Without a direct connection with concrete, tangible processes that contribute to directly challenging Israel's power, initiatives such as solidarity gigs are liable to serve nothing more than pacifying us. And, in doing so, our overarching sense of powerlessness becomes stronger, because we experience that we cannot do anything but have solidarity gigs. Exhausted, pacified, and powerless, our spiral continues.

From impotence to solidarity

The enormity of the destruction in Gaza is incomprehensible to anyone who is not directly experiencing it. In the face of this enormity, our impotence is laid bare: rather than analysing and confronting it, we are frequently reduced to a performance of solidarity, a ghost of activity. Instead of focusing on how we can best use our resources to resist the genocide, we may inadvertently become more focused on resisting our own sense of impotence, hiding behind disconnected activities in a desperate, frantic release of energy.

We experience this impotence whether or not we are conscious of it. It is reproduced far beyond the realm of a single protest or a single solidarity gig. Even international organisations such as the United Nations are apparently incapable of influencing anything, and the recent International Court of Justice (ICJ) case confirmed that formal institutions can do little more than politely beg Israel to 'avoid' genocide. International popular movements are the only forces that could potentially have an impact. Recent protests against the genocide have undoubtedly constituted the most significant wave of popular mobilisation in recent years, with millions around the world consistently attending demonstrations for over three months. Yet the genocide continues, and national governments in the West continue supporting it.

In this context of impotence, initiatives such as solidarity gigs can function in two ways. They can either act as a release valve, allowing us to feel good about ourselves (after all, we did something) while hoping for the impossible, or they can contribute towards a coherent programme, a method of resistance, that aims to have tangible outcomes. The issue therefore becomes one of moving from impotence to practical solidarity.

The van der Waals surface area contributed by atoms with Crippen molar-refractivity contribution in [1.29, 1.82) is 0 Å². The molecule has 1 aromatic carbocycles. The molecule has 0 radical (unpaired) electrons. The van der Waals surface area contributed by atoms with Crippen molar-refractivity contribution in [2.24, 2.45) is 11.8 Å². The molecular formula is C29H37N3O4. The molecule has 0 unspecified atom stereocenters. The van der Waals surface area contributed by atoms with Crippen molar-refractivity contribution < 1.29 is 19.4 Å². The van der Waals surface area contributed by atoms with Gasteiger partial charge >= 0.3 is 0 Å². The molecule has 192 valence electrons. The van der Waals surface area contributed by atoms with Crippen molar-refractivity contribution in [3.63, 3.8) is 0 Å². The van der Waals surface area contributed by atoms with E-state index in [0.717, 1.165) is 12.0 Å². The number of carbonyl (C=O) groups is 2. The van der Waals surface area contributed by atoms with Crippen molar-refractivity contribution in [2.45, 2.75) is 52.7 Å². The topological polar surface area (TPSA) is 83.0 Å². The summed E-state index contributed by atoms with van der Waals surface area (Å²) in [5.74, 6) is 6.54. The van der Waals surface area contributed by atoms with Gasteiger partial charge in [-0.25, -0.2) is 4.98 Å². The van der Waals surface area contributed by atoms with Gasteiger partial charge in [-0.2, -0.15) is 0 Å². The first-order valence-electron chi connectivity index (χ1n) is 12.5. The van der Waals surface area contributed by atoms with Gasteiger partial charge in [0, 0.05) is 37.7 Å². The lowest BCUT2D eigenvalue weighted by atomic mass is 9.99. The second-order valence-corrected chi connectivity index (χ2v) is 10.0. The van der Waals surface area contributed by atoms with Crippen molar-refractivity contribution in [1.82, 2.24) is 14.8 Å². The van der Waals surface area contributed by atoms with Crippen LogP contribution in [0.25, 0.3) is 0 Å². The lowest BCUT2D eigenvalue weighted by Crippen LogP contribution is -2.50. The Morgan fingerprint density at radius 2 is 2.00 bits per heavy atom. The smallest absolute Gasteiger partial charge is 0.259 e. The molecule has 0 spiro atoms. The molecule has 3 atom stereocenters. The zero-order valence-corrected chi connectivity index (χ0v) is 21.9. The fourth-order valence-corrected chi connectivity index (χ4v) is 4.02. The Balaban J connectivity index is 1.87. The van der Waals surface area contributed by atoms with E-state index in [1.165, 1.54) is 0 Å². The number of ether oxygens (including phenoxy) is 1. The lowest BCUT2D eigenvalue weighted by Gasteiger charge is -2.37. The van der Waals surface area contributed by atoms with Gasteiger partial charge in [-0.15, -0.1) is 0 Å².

However, one might say that solidarity gigs and fundraisers, by themselves, are far from simply performative; they raise money for organisations that provide vital support on the ground, especially at a time when these groups desperately need it. This is true; but in isolation, their effect is like using a band-aid to heal a severed head. Israel has one of the strongest militaries in the world, and it is a widely accepted secret that it possesses nuclear weapons. For 2022, it received more than $3.3 billion in aid from the United States, and all of it was military. This money is converted into weapons that murder Palestinians. This is not a battle that can be won through our economic efforts alone.

Every solidarity gig, every fundraiser, every protest, every public speaking endeavour is important; however, it should extend beyond the confines of the specific initiative. The international movement against Apartheid in South Africa should be used as a guiding example. International pressure can work, and it can be much more powerful than simply making us feel good about ourselves. However, it needs to be oriented towards very tangible, specific aims: an immediate humanitarian ceasefire, and an immediate end to the occupation.

This pressure can take the form of initiatives that directly disrupt Israel's capacities to murder Palestinians, such as occupying or blockading businesses that are involved in the genocide. This includes supporting the Boycott, Divestment and Sanctions (BDS) movement, thereby incapacitating Israel's economy. Ultimately, the strongest action that we can organise in the West is to build towards a sustained mass strike, completely debilitating our own economies and forcing our governments to act. Of course, this involves a sustained battle within our own unions. For those of us not in unions, it involves joining them, or participating in other forms of direct resistance. Everything is connected.

It is important to remember why we are doing whatever we do: we are witnessing a genocide, and that word is not being used hyperbolically. Simply put, attending a fundraiser and donating a sum towards some human relief effort is important; however, it is almost cancelled out if at the same time you financially support a whole range of businesses that directly contribute to Israel's capacity to kill Palestinians. It is also completely pointless if your action stops after attending one event. These events – the protests, the gigs, the speeches – are the beginning of the process of solidarity, not the end. Without this critical connection, all efforts are wasted, and the sense of impotence becomes a reality.

The battle of words